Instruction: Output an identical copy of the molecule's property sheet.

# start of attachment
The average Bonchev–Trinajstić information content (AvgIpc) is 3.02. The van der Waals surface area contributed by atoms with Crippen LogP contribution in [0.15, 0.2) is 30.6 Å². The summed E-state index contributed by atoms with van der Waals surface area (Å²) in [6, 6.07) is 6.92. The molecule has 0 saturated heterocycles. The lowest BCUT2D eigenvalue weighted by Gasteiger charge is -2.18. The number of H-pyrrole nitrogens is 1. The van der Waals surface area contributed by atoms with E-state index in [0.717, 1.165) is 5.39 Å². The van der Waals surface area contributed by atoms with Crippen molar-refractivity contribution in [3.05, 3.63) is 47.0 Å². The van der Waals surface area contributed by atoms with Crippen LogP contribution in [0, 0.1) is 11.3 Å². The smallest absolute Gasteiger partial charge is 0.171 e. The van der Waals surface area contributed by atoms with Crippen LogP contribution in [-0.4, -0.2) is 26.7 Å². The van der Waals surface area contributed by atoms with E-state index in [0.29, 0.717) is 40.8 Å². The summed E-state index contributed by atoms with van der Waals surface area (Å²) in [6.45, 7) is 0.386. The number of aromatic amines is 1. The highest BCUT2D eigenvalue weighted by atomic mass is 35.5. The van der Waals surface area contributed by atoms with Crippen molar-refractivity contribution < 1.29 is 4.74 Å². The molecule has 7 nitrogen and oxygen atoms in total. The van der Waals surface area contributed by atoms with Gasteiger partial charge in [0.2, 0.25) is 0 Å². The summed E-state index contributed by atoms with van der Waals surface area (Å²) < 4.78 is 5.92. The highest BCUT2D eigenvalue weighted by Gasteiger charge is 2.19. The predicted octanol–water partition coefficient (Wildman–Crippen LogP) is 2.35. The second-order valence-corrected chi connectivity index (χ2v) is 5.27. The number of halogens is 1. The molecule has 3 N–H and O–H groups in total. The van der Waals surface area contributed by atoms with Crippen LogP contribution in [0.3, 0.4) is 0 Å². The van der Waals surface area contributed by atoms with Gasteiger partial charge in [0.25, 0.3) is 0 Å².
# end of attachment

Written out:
The average Bonchev–Trinajstić information content (AvgIpc) is 3.02. The van der Waals surface area contributed by atoms with Crippen LogP contribution in [0.15, 0.2) is 30.6 Å². The summed E-state index contributed by atoms with van der Waals surface area (Å²) in [6, 6.07) is 6.92. The molecule has 0 saturated heterocycles. The lowest BCUT2D eigenvalue weighted by Gasteiger charge is -2.18. The number of H-pyrrole nitrogens is 1. The van der Waals surface area contributed by atoms with E-state index in [0.717, 1.165) is 5.39 Å². The van der Waals surface area contributed by atoms with Crippen molar-refractivity contribution in [3.05, 3.63) is 47.0 Å². The van der Waals surface area contributed by atoms with Crippen LogP contribution in [0, 0.1) is 11.3 Å². The smallest absolute Gasteiger partial charge is 0.171 e. The van der Waals surface area contributed by atoms with Crippen LogP contribution in [-0.4, -0.2) is 26.7 Å². The van der Waals surface area contributed by atoms with E-state index in [0.29, 0.717) is 40.8 Å². The summed E-state index contributed by atoms with van der Waals surface area (Å²) in [6.45, 7) is 0.386. The number of aromatic amines is 1. The highest BCUT2D eigenvalue weighted by atomic mass is 35.5. The van der Waals surface area contributed by atoms with Crippen molar-refractivity contribution < 1.29 is 4.74 Å². The molecule has 7 nitrogen and oxygen atoms in total. The van der Waals surface area contributed by atoms with Gasteiger partial charge in [0.2, 0.25) is 0 Å². The summed E-state index contributed by atoms with van der Waals surface area (Å²) < 4.78 is 5.92. The highest BCUT2D eigenvalue weighted by Gasteiger charge is 2.19. The predicted octanol–water partition coefficient (Wildman–Crippen LogP) is 2.35. The second-order valence-corrected chi connectivity index (χ2v) is 5.27. The number of halogens is 1. The molecule has 3 N–H and O–H groups in total. The van der Waals surface area contributed by atoms with Crippen LogP contribution in [0.3, 0.4) is 0 Å². The van der Waals surface area contributed by atoms with Gasteiger partial charge in [0.25, 0.3) is 0 Å².